Thirteen Steps Down

Thirteen Steps Down

A Novel

Large Print - 2005
Average Rating:
Rate this:
Mix Cellini is superstitious about the number 13. In musty old St. Blaise House, where he is the lodger, there are thirteen steps down to the landing below his rooms, which he keeps spick and span. His elderly landlady, Gwendolen Chawcer, was born in St. Blaise House, and lives her life almost exclusively through her library of books, so cannot see the decay and neglect around her. The Notting Hill neighbourhood has changed radically over the last fifty years, and 10 Rillington Place, where the notorious John Christie committed a series of foul murders, has been torn down. Mix is obsessed with the life of Christie and his small library is composed entirely of books on the subject. He has also developed a passion for a beautiful model who lives nearby -- a woman who would not look at him twice. Both landlady and lodger inhabit weird worlds of their own. But when reality intrudes into Mix's life, a long pent-up violence explodes.
Publisher: New York : Random House Large Print, 2005
ISBN: 9780739325490
Branch Call Number: L M RENDELL
Characteristics: 512 p
Alternative Title: 13 steps down


From the critics

Community Activity


Add a Comment

May 11, 2015

A very good story about a man who is a stalker of a beautiful model and also is obsessed with Reggie Christie ( a serial killer in London in the 1950's )
He lodges in an old house owned by an eccentric old lady who never cleans her house and is still in love with an old flame from 50 years ago. She never married. There are 2 murders and a surprise ending. Couldn't put the book down !

I was drawn by the name of Ruth Rendell, I believe she may have had stories put on tv, anyway I mostly got it for my mom to read as she likes reading almost anything.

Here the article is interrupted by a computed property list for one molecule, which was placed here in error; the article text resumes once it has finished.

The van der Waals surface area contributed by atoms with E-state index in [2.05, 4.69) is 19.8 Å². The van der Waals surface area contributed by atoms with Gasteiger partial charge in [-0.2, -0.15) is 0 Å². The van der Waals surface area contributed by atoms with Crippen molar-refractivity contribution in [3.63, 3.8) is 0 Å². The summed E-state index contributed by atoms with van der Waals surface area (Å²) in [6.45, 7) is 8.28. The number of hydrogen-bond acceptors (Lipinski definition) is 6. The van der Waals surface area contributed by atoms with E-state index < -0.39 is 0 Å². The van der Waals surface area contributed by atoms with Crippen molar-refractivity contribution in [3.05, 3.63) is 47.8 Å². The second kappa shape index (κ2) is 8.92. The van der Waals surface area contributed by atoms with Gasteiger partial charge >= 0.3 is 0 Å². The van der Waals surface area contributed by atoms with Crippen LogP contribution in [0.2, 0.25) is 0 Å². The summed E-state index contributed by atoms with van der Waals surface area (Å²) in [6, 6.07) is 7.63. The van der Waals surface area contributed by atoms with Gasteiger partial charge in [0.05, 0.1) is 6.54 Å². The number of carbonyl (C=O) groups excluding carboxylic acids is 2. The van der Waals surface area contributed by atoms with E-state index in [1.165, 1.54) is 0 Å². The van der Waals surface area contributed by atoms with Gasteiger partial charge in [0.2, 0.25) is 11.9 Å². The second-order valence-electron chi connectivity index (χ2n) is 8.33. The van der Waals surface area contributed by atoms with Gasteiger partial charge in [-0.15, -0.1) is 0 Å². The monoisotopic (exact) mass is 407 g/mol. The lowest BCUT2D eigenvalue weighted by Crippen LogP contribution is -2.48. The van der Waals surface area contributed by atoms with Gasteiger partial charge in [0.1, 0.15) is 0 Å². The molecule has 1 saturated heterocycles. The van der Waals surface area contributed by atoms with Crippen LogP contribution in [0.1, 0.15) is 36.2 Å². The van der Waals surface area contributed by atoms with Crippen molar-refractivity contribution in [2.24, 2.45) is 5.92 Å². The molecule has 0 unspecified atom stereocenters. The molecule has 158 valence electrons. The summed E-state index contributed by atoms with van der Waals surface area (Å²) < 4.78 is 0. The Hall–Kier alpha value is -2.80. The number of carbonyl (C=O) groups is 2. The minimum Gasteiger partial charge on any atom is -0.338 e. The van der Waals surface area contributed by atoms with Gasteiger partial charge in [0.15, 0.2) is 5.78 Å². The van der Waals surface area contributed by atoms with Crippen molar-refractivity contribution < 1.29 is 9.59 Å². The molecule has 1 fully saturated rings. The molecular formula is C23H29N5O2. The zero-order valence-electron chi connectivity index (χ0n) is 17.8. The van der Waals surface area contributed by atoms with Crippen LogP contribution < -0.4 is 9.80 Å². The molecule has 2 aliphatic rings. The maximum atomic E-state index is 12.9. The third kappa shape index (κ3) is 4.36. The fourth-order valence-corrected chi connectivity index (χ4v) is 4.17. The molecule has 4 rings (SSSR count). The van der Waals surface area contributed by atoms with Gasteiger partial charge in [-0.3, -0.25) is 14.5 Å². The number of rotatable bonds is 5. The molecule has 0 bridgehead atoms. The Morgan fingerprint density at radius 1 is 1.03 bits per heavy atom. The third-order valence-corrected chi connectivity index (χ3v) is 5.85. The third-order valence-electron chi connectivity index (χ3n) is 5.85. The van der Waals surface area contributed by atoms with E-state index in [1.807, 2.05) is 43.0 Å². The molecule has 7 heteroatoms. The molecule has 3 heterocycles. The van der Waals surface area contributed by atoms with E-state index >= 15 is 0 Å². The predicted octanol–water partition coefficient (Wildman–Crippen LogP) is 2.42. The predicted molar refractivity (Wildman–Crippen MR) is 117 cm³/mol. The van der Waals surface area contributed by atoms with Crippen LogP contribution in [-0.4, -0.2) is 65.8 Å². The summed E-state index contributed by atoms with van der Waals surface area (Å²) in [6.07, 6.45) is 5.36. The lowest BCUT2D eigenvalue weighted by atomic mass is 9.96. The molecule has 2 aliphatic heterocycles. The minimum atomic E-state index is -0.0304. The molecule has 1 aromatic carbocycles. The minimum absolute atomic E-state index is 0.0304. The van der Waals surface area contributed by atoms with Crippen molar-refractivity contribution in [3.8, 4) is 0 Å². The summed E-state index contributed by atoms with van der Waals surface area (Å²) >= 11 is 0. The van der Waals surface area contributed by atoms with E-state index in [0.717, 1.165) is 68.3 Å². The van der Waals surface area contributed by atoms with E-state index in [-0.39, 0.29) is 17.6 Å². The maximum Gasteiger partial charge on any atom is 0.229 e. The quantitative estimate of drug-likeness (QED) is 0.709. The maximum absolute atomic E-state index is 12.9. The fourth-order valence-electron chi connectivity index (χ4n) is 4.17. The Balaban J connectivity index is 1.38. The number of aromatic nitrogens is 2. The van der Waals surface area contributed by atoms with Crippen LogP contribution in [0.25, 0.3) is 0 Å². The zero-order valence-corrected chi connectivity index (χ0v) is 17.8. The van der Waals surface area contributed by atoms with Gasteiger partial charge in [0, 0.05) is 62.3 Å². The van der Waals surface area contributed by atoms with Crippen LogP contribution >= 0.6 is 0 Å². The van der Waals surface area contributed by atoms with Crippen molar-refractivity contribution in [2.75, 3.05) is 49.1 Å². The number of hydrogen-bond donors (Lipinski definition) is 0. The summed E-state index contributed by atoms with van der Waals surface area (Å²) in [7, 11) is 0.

Before she looked at it, I started reading and to be blunt I was turned off by the subject matter and stopped reading, therefore my low rating of this book. In this world of "shock" tv shows, I prefer gentler reads for the most part (though even my dad, an author, writes for shock value it would seem).

I realize my review is jarring when placed against the other three but it is my opinion. I won't be reading any other books by this author most likely, unlike with the late Maeve Binchy. I have read almost all of her books.

Jun 10, 2012

I just read Ruth Rendell’s “The Crocodile Bird” & “The Water’s Lovely” which were both excellent. Read great reviews on this one and was all set for a similarly enjoyable read. It was such a letdown. The story is agonizingly drawn out, every character is either just dull, out-and-out dislikeable or in most cases both, so I couldn’t empathize with them at all. I think I'll give reading Ruth Rendell a break for now

Jan 18, 2011

Gruesomely wonderful, like the best of Rendell's fiction! She has an uncanny knack for getting inside the heads of her creepy anti-heroes, making their bizarre behaviour seem almost logical. Certainly she renders them strangely sympathetic.

Sep 29, 2010

I could not put this book down and couldn't wait to return to it! A must read for Ruth Rendell fans. Possibly her best piece of work.


Add Age Suitability

There are no ages for this title yet.


Add a Summary

There are no summaries for this title yet.


Add Notices

There are no notices for this title yet.


Add a Quote

There are no quotes for this title yet.

Explore Further


Subject Headings


Find it at ELPL

To Top